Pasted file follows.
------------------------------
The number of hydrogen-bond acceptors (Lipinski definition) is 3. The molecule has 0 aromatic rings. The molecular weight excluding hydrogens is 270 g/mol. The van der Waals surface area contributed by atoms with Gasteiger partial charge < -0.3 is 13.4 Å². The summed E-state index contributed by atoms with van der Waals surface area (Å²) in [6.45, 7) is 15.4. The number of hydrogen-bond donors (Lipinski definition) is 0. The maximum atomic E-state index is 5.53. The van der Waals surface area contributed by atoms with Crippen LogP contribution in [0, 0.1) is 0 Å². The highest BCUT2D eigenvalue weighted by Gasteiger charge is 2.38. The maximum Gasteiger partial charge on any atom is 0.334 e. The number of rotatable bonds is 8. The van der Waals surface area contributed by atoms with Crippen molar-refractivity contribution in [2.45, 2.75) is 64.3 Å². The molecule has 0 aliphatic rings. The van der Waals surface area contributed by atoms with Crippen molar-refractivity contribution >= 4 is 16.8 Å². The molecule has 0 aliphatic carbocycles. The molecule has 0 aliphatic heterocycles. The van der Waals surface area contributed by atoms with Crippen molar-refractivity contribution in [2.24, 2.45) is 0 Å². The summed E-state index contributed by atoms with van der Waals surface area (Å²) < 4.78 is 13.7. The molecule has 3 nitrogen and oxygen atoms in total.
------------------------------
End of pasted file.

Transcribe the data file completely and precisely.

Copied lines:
The number of hydrogen-bond acceptors (Lipinski definition) is 3. The molecule has 0 aromatic rings. The molecular weight excluding hydrogens is 270 g/mol. The van der Waals surface area contributed by atoms with Gasteiger partial charge < -0.3 is 13.4 Å². The summed E-state index contributed by atoms with van der Waals surface area (Å²) in [6.45, 7) is 15.4. The number of hydrogen-bond donors (Lipinski definition) is 0. The maximum atomic E-state index is 5.53. The van der Waals surface area contributed by atoms with Crippen LogP contribution in [0, 0.1) is 0 Å². The highest BCUT2D eigenvalue weighted by Gasteiger charge is 2.38. The maximum Gasteiger partial charge on any atom is 0.334 e. The number of rotatable bonds is 8. The van der Waals surface area contributed by atoms with Crippen molar-refractivity contribution in [2.45, 2.75) is 64.3 Å². The molecule has 0 aliphatic rings. The van der Waals surface area contributed by atoms with Crippen molar-refractivity contribution >= 4 is 16.8 Å². The molecule has 0 aliphatic carbocycles. The molecule has 0 aliphatic heterocycles. The van der Waals surface area contributed by atoms with Crippen molar-refractivity contribution in [2.24, 2.45) is 0 Å². The summed E-state index contributed by atoms with van der Waals surface area (Å²) < 4.78 is 13.7. The molecule has 3 nitrogen and oxygen atoms in total.